Cheers! Mark

 

Big Data with SQL Server, part 2: Sqoop

I started off my series on Hadoop on Windows with the new Windows distribution of Hadoop known as Microsoft HDInsight, by talking about installing the local version of Hadoop on Windows. There is also a public cloud version of Hadoop on Azure: http://www.hadooponazure.com.

Here in part 2, I’ll focus on moving data between SQL Server and HDFS using Sqoop.

In this demo, I’m going to move data between a very simple sample SQL Server 2012 database that I’ve created called “sqoop_test” with a single table called “customers”. You’ll see the table is very simple for this demo with just a customer ID and a customer name. What I’m going to do is to show you how the Microsoft & Hortonworks Hadoop distribution for Windows (HDInsights) includes Sqoop for moving data between SQL Server & Hadoop.

You can also move data between HDFS and SQL Server with the Linux distributions of Hadoop and Sqoop by using the Microsoft Sqoop adapter available for download here.

First, I’ll start with moving data from SQL Server to Hadoop. When you run this command, you will “import” data into Hadoop from SQL Server. Presumably, this would provide a way for you to perform distributed processing and analysis of your data via MapReduce once you’ve copied the data to HDFS:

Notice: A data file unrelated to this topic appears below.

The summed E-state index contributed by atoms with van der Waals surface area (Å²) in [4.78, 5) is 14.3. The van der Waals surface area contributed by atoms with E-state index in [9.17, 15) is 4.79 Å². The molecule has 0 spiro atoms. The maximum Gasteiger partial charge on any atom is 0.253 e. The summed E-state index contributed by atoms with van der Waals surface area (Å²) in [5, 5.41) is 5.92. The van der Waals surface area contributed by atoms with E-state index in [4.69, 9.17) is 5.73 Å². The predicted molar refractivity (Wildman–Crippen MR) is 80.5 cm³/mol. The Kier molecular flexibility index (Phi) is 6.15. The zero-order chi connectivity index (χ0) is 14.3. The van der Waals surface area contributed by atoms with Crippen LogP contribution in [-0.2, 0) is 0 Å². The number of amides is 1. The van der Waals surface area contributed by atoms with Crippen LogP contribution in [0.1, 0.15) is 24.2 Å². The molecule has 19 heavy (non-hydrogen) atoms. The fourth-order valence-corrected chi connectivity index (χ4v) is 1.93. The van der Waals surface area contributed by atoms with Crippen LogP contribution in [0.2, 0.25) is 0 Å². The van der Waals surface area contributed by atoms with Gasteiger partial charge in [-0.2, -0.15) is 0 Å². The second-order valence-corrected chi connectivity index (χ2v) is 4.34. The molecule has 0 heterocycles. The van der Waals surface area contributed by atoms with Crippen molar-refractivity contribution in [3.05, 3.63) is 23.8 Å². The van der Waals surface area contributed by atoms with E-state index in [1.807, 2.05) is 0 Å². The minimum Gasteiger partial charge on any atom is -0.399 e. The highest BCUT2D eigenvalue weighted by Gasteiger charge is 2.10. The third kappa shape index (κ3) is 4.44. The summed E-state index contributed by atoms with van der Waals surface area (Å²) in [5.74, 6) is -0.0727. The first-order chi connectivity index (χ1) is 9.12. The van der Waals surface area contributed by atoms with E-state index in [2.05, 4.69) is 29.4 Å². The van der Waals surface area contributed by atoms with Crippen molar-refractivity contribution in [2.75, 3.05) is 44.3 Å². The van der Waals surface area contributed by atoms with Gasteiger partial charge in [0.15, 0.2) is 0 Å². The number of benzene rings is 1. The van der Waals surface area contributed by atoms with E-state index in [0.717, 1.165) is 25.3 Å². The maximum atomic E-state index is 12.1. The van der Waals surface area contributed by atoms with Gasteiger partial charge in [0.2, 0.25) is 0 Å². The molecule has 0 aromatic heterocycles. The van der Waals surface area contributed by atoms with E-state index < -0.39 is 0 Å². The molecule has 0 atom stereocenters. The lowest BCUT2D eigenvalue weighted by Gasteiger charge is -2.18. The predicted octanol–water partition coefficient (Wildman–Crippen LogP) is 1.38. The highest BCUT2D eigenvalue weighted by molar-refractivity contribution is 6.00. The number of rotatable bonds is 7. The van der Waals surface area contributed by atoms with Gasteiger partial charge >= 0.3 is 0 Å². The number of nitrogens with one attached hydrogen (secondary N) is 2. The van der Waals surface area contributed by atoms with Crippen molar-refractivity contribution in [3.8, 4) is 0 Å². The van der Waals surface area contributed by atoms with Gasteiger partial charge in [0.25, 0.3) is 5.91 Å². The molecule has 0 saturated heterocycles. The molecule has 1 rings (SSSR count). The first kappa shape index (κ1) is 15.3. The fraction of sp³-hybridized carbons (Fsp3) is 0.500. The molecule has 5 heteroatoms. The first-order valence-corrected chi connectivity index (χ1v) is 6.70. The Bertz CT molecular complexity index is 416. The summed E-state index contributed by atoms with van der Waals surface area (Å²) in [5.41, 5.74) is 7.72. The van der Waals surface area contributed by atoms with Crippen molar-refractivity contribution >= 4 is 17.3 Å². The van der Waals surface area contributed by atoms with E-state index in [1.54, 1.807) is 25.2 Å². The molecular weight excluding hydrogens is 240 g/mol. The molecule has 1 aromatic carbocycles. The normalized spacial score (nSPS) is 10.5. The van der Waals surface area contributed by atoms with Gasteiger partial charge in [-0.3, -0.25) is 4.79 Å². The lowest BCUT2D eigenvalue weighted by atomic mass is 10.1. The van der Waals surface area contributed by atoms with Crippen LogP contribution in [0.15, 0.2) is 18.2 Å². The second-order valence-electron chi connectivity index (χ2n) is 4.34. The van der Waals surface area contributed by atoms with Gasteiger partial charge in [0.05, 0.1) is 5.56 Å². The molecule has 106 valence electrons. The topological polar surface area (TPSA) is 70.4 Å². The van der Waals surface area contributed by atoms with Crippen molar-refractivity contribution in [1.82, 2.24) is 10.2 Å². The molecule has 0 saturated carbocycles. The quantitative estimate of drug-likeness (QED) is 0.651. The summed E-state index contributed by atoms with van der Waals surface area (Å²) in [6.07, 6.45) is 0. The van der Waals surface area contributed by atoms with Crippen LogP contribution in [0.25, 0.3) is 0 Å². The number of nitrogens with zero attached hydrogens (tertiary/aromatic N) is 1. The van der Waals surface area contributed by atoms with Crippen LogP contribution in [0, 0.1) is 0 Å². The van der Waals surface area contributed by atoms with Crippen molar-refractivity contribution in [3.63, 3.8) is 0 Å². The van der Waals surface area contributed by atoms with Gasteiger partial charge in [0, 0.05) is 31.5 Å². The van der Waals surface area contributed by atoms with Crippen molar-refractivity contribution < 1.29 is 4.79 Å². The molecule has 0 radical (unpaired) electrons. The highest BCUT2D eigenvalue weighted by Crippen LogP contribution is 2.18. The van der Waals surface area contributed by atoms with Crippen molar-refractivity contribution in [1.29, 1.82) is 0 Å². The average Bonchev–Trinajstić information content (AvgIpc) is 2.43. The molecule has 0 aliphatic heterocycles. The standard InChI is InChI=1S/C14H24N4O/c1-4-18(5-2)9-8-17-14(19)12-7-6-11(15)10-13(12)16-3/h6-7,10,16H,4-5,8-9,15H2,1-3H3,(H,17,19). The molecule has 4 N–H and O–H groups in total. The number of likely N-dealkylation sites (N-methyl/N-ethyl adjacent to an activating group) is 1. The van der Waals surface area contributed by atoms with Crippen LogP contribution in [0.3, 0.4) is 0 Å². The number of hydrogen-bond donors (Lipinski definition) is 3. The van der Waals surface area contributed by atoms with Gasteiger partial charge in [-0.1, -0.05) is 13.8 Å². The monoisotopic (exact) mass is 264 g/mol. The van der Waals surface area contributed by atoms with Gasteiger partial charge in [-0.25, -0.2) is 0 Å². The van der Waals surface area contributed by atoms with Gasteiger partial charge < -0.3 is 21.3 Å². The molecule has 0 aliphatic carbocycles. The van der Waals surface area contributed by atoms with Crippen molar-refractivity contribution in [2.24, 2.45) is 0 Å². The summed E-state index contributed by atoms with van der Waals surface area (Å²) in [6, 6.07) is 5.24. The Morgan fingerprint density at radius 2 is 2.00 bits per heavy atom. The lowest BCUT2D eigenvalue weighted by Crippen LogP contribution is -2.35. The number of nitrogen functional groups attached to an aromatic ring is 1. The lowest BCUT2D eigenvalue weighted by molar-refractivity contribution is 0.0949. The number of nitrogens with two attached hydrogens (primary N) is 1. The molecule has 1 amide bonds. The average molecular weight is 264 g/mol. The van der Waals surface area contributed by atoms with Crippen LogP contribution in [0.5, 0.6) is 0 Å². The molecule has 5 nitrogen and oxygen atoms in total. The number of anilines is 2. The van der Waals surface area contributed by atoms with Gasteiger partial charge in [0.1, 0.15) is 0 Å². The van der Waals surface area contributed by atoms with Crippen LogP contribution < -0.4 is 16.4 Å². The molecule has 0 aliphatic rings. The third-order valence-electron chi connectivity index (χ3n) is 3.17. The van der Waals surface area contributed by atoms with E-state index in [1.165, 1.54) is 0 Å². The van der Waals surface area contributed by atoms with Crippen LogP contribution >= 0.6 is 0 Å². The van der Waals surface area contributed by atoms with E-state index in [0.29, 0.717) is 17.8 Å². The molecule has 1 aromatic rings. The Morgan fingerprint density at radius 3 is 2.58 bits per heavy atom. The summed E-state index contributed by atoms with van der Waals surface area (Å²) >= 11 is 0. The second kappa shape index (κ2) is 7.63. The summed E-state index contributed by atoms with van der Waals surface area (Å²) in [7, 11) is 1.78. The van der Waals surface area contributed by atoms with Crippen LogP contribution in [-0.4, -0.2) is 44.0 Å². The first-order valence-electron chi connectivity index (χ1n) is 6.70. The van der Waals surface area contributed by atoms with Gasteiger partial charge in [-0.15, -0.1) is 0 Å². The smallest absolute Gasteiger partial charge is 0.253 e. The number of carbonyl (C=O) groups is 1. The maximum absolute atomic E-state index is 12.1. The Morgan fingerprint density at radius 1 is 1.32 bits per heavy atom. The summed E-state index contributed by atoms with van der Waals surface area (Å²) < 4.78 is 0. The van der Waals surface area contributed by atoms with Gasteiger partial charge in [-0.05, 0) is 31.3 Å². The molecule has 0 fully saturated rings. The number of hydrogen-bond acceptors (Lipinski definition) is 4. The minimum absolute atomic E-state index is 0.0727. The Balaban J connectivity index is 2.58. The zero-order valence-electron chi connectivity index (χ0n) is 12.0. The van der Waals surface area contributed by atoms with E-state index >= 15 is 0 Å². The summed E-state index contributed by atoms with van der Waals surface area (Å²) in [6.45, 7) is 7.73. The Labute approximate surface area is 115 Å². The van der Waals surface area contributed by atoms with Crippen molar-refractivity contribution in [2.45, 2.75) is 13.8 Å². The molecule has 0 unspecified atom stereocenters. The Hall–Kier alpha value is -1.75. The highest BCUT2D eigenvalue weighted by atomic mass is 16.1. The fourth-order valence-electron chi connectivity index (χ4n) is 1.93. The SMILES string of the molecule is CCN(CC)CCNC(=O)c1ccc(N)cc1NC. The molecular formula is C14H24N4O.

sqoop import –connect jdbc:sqlserver://localhost –username sqoop -password password –table customers -m 1

I have 1 record inserted into my customers table and the import command places that into my Hadoop cluster and I can view the data in a text file, which most things in Hadoop resolve to:

> hadoop fs -cat /user/mark/customers/part-m-00000

> 5,Bob Smith

My SQL Server table has 1 row (see below) so that row was imported into HDFS:

The more common action would likely move data into SQL Server from Hadoop and to do this, I will export from HDFS to SQL Server. I have a database schema for my data in Hadoop that I created with Hive that creates a table called Employees. I’m going to tranform those into Customer records in my SQL Server schema with Sqoop:

> sqoop export –connect jdbc:sqlserver://localhost –username sqoop -password password -m 1 –table customers –export-dir /user/mark/data/employees3

12/11/11 22:19:24 INFO mapreduce.ExportJobBase: Transferred 201 bytes in 32.6364 seconds (6.1588 bytes/sec)
12/11/11 22:19:24 INFO mapreduce.ExportJobBase: Exported 4 records.

Those MapReduce jobs extract my data from HDFS and send it to SQL Server so that now when I query my SQL Server Customers table, I have my original Bob Smith record plus these 4 new records that I transferred from Hadoop: